The novel was published in 1990. Photo: Courtesy of Workman Publisher.
Reading Time: 2 minutes

During the school year, when you feel like readings are piled up to your ears, reading for fun can seem like a ridiculous idea—but it shouldn’t. Reading is the fastest way for you to make an escape into the world of your choosing, and expand your vocabulary without even knowing it. The underappreciated world of literature offers endless benefits, so without further ado, check out this week’s read.

Good Omens, a collaborative work between fantasy legends Terry Pratchett and Neil Gaiman, is a familiar tale in many ways.

The action begins with the delivery of a demonic child, destined to bring about Armageddon. The apocalypse will be presided over by a pair of adversaries pitted against each other since the dawn of man—Crowley, the Genesis-era tempter of Adam and Eve, and Aziraphale, the Angel entrusted with guarding Eden.

There’s one problem with this scenario: In the 6,000 years since the Fall Crowley and Aziraphale have become drinking buddies, and have grown to enjoy the pleasures of earth. Not interested in dealing with the nasty business of the End Times, the two immortals plot to disrupt the infant’s diabolical upbringing. This is further complicated by the fact that, unbeknownst to either of them, the child has been switched at birth.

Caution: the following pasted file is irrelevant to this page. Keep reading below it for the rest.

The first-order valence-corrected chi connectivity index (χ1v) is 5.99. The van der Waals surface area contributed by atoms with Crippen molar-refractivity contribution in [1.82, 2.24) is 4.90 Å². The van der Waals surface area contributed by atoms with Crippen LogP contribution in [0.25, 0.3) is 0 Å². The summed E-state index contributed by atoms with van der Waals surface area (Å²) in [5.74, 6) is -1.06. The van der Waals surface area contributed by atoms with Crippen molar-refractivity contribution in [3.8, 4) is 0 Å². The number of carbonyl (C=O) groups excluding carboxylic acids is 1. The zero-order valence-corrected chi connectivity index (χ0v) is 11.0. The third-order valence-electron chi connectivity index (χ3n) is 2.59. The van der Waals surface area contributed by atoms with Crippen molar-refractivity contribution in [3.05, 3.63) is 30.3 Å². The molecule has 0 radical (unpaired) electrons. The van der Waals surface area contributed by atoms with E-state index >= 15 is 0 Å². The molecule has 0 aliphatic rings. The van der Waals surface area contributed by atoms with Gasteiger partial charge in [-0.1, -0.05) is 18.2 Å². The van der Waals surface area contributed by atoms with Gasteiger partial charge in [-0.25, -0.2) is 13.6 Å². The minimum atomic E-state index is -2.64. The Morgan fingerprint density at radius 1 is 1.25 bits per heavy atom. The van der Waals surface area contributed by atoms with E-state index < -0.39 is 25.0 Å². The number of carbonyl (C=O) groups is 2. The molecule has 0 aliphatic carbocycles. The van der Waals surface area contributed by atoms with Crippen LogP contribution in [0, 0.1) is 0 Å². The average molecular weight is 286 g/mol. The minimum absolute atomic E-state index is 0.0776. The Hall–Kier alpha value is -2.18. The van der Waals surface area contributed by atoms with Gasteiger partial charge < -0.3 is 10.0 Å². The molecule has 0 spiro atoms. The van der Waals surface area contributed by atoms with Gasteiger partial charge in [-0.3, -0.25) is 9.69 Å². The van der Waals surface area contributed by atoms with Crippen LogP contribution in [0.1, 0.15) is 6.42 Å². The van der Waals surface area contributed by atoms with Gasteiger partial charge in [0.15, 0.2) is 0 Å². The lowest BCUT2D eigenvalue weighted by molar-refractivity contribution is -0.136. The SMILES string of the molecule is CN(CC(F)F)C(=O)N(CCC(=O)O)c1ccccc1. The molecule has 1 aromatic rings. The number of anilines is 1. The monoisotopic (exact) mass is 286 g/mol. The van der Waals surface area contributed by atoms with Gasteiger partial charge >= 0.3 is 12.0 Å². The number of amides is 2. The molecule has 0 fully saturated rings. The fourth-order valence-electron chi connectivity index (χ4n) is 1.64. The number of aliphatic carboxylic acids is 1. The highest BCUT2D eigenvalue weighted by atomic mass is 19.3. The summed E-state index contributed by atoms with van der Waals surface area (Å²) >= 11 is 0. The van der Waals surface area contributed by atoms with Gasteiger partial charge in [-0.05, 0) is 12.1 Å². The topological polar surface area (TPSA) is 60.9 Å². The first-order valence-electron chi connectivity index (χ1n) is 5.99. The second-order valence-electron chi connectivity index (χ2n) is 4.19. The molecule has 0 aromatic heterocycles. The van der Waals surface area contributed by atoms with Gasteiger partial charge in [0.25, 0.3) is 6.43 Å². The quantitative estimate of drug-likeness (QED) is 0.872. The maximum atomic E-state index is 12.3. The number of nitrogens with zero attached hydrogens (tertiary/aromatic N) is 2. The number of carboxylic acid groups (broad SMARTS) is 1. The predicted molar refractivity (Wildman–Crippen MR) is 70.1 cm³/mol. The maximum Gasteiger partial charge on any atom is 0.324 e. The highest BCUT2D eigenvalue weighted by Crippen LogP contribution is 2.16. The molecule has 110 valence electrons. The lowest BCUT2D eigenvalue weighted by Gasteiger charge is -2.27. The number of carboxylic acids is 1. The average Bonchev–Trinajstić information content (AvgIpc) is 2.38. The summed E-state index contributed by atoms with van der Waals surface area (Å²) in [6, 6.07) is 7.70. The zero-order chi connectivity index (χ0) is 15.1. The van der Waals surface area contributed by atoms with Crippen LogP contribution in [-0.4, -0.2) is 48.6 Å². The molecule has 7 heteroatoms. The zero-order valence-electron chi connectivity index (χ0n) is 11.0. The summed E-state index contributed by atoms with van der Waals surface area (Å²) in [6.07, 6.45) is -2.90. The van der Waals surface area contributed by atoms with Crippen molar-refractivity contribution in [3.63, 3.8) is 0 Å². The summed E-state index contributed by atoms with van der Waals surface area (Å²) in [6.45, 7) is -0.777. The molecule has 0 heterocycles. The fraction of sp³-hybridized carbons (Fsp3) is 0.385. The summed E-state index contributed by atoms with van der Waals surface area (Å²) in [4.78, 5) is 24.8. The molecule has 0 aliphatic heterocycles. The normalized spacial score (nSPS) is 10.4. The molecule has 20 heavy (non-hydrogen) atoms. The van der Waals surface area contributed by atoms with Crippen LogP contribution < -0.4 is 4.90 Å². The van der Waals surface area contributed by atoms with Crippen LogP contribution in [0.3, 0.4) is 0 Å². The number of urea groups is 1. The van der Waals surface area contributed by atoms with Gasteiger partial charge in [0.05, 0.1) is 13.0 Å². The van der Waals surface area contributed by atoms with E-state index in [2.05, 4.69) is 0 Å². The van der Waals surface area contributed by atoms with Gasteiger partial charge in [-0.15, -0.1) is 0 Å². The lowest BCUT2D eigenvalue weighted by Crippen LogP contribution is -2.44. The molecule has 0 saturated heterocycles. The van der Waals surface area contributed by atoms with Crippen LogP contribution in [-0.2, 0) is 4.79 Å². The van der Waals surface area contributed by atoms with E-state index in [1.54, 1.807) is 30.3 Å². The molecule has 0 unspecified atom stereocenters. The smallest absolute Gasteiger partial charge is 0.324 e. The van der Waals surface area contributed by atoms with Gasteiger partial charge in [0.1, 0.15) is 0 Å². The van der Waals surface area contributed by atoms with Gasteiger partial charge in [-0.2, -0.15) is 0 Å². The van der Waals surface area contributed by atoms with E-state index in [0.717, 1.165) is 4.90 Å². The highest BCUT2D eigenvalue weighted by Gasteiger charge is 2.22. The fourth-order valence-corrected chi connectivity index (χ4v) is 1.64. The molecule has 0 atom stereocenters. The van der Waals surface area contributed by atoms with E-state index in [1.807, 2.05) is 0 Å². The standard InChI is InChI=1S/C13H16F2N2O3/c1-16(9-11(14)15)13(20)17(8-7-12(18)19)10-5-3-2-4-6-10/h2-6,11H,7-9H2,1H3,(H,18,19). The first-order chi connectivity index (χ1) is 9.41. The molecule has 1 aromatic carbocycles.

Packed with quirky characters, eccentric humour, and plenty of pop culture references, this 1990s cult novel reads like The Omen mixed with Monty Python.

The book features multiple intersecting plotlines, sly running jokes that take hundreds of pages to pay off, and a large cast of angels, demons, humans, children, nuns, witches, and witchfinders.

Given that Pratchett and Gaiman collaborated on the novel in an era before Google Docs (they reportedly wrote the bulk of it through phone conversations and mailed floppy disks), it’s a small miracle that the story is so seamlessly integrated.

The plot is mostly driven by Pratchett and Gaiman’s witty narration and whimsical asides. Along the way, the authors provide solutions to a variety of mysteries of the universe: Why are there only Four Horsemen in the Book of Revelations (the answer involves a motorcycle accident)? How many angels can dance on the head of a pin (a moot point, as there is only one angel who can actually dance)? Did Elvis Presley really fake his death (turns out he’s alive and well and working at a truck stop)?

Much of the novel’s humour comes from the pairing of bookish Aziraphale with stylish slacker Crowley. The reluctant demon “who did not Fall so much as Saunter Vaguely Downward,” is frequently surprised to find humans committing more diabolical sins than demons could ever dream up. “They’ve got what we lack,” he concludes. “They’ve got imagination. And electricity, of course.”

As an apocalyptic novel, Good Omens has its fair share of grandiose imagery, including clandestine meetings of demons and the resurgence of the Lost City of Atlantis.

However, the real magic is found in the smaller, character-driven moments—deadpan dialogue between supernatural beings, scenes of Aziraphale and Crowley drunkenly bemoaning the coming apocalypse, or subtle notes like Crowley “blessing” under his breath.

My personal favourite moment is an exchange in which a technology-adverse demon is informed that Crowley “drives a car with a telephone in it” and subsequently speculates, “I bet it needs a lot of wire.”

Good Omens is a clever and irreverent read that might just get you thinking about deeper religious and moral questions. Alternately, you can take it as an amusing joyride through the End Times set to a Best of Queen soundtrack.


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